Judicial reform should be high on Trump’s To-Do list. At the very least we need to eliminate the privileges of Senatorial Courtesy and the Blue Slip process. Judge Robart, the Seattle judge who struck down the first Executive Order, is on the bench because Democratic Senator Patty Murray recommended him and the Bush Administration acquiesced. This needs to stop.

        This is also a good place to make myself unpopular (again) by pointing out (again) that demographics is destiny and none of this really matters if we don’t evict California and her 55 electoral votes from the Union n the next 4-8 years. Conservatives face a simple choice at this time: evict California and a Republic comprising the remaining 49 states survives for another 50-100 years, or do nothing and watch the demographic tsunami sweep the Democrats into power permanently at the Federal level by 2028, ending the Republic as we know it.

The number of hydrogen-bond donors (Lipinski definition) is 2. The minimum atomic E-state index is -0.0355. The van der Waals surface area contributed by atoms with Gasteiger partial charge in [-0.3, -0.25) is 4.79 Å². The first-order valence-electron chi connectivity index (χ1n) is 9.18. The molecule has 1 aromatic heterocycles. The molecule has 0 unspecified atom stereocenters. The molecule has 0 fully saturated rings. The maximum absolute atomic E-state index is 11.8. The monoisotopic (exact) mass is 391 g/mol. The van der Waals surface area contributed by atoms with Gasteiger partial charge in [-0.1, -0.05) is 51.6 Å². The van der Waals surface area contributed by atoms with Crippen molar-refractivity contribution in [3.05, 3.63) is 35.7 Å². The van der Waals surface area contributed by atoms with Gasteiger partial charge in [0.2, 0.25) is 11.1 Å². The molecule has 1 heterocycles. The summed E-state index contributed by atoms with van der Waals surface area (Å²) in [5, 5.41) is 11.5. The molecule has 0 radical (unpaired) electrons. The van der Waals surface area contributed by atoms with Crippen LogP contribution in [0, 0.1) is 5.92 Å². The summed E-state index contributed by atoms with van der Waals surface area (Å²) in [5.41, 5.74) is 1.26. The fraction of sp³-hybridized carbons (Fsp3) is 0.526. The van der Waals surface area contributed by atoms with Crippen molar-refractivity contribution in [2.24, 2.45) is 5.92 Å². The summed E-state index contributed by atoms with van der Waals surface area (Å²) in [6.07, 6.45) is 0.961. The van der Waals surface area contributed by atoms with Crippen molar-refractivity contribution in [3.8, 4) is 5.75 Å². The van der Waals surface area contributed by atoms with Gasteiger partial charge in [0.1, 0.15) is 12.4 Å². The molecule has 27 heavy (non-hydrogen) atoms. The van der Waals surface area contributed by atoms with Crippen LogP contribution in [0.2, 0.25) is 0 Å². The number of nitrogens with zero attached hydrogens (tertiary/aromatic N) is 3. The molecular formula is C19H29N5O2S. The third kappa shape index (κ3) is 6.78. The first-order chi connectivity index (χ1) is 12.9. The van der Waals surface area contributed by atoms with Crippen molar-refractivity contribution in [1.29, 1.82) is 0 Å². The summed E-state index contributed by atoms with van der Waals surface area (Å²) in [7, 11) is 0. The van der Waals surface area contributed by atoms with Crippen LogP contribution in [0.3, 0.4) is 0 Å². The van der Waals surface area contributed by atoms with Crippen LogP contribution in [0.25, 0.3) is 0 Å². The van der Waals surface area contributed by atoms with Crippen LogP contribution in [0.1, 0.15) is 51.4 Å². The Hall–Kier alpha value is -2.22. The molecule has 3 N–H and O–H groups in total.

4. On a related note, I have grave concerns with Trump’s travel ban going to this Supreme Court. If you understand, as by now you must, that the vote will proceed strictly along political preference rather than anything whatsoever to do with a roll of paper in the National Archives, then Trump is sailing us into deadly waters.

    Which Justices will vote to support his presidential prerogative? Alito and Thomas.

    Which Justices will vote to uphold the lower court injunctions? Ginsburg, Breyer, Sotomayor, and Kagan.

    Roberts is a cephalopod and will simply put his finger to the wind before voting. But Kennedy, especially this late-stage liberal dementia version, is highly likely to caucus with the left in a majority bloc. And what do leftist majority blocs absolutely relish doing in high-profile cases? Permanently re-writing the constitution is the answer.